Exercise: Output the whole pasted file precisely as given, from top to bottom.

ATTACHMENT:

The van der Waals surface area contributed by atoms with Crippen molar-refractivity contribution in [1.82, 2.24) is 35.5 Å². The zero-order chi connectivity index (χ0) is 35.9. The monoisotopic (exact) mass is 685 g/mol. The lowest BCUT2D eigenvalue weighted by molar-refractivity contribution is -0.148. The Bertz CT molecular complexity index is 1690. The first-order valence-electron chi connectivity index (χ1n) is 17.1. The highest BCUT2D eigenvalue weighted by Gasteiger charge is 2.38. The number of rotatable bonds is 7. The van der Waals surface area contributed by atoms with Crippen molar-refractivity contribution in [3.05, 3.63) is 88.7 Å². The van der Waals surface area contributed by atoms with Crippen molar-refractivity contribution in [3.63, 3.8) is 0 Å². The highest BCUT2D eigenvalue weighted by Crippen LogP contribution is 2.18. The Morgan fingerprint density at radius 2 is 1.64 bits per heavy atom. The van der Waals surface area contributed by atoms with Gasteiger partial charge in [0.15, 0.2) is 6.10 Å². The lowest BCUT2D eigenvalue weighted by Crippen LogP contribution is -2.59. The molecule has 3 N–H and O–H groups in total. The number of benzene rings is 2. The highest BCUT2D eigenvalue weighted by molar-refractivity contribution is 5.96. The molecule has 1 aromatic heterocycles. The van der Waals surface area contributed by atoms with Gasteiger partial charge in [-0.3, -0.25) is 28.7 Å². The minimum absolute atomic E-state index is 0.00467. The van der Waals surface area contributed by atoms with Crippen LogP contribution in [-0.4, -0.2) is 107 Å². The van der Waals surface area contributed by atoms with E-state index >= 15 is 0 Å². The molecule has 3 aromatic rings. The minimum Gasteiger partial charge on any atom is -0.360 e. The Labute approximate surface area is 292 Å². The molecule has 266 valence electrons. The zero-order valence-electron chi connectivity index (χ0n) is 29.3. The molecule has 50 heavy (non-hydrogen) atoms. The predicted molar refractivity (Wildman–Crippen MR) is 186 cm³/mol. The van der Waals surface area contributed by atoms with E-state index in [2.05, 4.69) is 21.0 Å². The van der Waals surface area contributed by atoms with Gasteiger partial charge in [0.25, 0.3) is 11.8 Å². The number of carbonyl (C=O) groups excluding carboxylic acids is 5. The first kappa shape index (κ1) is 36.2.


The van der Waals surface area contributed by atoms with Crippen molar-refractivity contribution in [1.82, 2.24) is 35.5 Å². The zero-order chi connectivity index (χ0) is 35.9. The monoisotopic (exact) mass is 685 g/mol. The lowest BCUT2D eigenvalue weighted by molar-refractivity contribution is -0.148. The Bertz CT molecular complexity index is 1690. The first-order valence-electron chi connectivity index (χ1n) is 17.1. The highest BCUT2D eigenvalue weighted by Gasteiger charge is 2.38. The number of rotatable bonds is 7. The van der Waals surface area contributed by atoms with Crippen molar-refractivity contribution in [3.05, 3.63) is 88.7 Å². The van der Waals surface area contributed by atoms with Crippen molar-refractivity contribution in [3.63, 3.8) is 0 Å². The highest BCUT2D eigenvalue weighted by Crippen LogP contribution is 2.18. The Morgan fingerprint density at radius 2 is 1.64 bits per heavy atom. The van der Waals surface area contributed by atoms with Gasteiger partial charge in [0.15, 0.2) is 6.10 Å². The lowest BCUT2D eigenvalue weighted by Crippen LogP contribution is -2.59. The molecule has 3 N–H and O–H groups in total. The number of benzene rings is 2. The highest BCUT2D eigenvalue weighted by molar-refractivity contribution is 5.96. The molecule has 1 aromatic heterocycles. The van der Waals surface area contributed by atoms with Gasteiger partial charge in [-0.3, -0.25) is 28.7 Å². The minimum absolute atomic E-state index is 0.00467. The van der Waals surface area contributed by atoms with Crippen LogP contribution in [-0.4, -0.2) is 107 Å². The van der Waals surface area contributed by atoms with E-state index >= 15 is 0 Å². The molecule has 3 aromatic rings. The minimum Gasteiger partial charge on any atom is -0.360 e. The Labute approximate surface area is 292 Å². The molecule has 266 valence electrons. The zero-order valence-electron chi connectivity index (χ0n) is 29.3. The molecule has 50 heavy (non-hydrogen) atoms. The predicted molar refractivity (Wildman–Crippen MR) is 186 cm³/mol. The van der Waals surface area contributed by atoms with E-state index in [2.05, 4.69) is 21.0 Å². The van der Waals surface area contributed by atoms with Gasteiger partial charge in [0.25, 0.3) is 11.8 Å². The number of carbonyl (C=O) groups excluding carboxylic acids is 5. The first kappa shape index (κ1) is 36.2.